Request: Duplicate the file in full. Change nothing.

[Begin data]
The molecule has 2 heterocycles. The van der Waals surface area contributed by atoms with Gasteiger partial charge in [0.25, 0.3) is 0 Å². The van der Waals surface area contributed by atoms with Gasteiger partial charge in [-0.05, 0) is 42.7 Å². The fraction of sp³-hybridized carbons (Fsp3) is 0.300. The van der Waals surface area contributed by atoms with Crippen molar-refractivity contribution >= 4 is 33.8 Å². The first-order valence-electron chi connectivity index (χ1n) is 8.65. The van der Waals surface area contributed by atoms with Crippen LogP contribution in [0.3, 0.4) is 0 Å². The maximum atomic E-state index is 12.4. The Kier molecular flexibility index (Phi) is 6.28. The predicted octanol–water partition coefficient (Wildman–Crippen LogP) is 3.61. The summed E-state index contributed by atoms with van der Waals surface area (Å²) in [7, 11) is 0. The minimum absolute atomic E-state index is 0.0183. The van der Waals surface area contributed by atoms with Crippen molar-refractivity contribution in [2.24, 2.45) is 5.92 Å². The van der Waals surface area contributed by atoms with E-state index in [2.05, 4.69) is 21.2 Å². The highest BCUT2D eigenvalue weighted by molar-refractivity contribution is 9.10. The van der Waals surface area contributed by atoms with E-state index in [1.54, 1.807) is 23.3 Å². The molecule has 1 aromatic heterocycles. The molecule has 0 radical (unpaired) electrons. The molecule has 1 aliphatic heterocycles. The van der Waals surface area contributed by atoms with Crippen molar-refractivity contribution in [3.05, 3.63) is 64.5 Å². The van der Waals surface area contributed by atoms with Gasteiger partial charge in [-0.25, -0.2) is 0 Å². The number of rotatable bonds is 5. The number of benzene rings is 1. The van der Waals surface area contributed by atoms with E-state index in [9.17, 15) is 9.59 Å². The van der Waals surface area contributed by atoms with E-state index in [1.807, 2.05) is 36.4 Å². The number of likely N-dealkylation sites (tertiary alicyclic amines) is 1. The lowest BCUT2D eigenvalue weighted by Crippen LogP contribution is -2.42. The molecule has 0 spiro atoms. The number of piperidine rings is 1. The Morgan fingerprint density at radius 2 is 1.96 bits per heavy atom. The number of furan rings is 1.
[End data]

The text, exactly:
The molecule has 2 heterocycles. The van der Waals surface area contributed by atoms with Gasteiger partial charge in [0.25, 0.3) is 0 Å². The van der Waals surface area contributed by atoms with Gasteiger partial charge in [-0.05, 0) is 42.7 Å². The fraction of sp³-hybridized carbons (Fsp3) is 0.300. The van der Waals surface area contributed by atoms with Crippen molar-refractivity contribution >= 4 is 33.8 Å². The first-order valence-electron chi connectivity index (χ1n) is 8.65. The van der Waals surface area contributed by atoms with Crippen LogP contribution in [0.3, 0.4) is 0 Å². The maximum atomic E-state index is 12.4. The Kier molecular flexibility index (Phi) is 6.28. The predicted octanol–water partition coefficient (Wildman–Crippen LogP) is 3.61. The summed E-state index contributed by atoms with van der Waals surface area (Å²) in [7, 11) is 0. The minimum absolute atomic E-state index is 0.0183. The van der Waals surface area contributed by atoms with Crippen molar-refractivity contribution in [2.24, 2.45) is 5.92 Å². The van der Waals surface area contributed by atoms with E-state index in [2.05, 4.69) is 21.2 Å². The highest BCUT2D eigenvalue weighted by molar-refractivity contribution is 9.10. The van der Waals surface area contributed by atoms with E-state index in [1.54, 1.807) is 23.3 Å². The molecule has 1 aromatic heterocycles. The molecule has 0 radical (unpaired) electrons. The molecule has 1 aliphatic heterocycles. The van der Waals surface area contributed by atoms with Crippen molar-refractivity contribution in [3.05, 3.63) is 64.5 Å². The van der Waals surface area contributed by atoms with Gasteiger partial charge in [-0.25, -0.2) is 0 Å². The number of rotatable bonds is 5. The number of benzene rings is 1. The van der Waals surface area contributed by atoms with E-state index in [9.17, 15) is 9.59 Å². The van der Waals surface area contributed by atoms with E-state index in [1.807, 2.05) is 36.4 Å². The number of likely N-dealkylation sites (tertiary alicyclic amines) is 1. The lowest BCUT2D eigenvalue weighted by Crippen LogP contribution is -2.42. The molecule has 0 spiro atoms. The number of piperidine rings is 1. The Morgan fingerprint density at radius 2 is 1.96 bits per heavy atom. The number of furan rings is 1.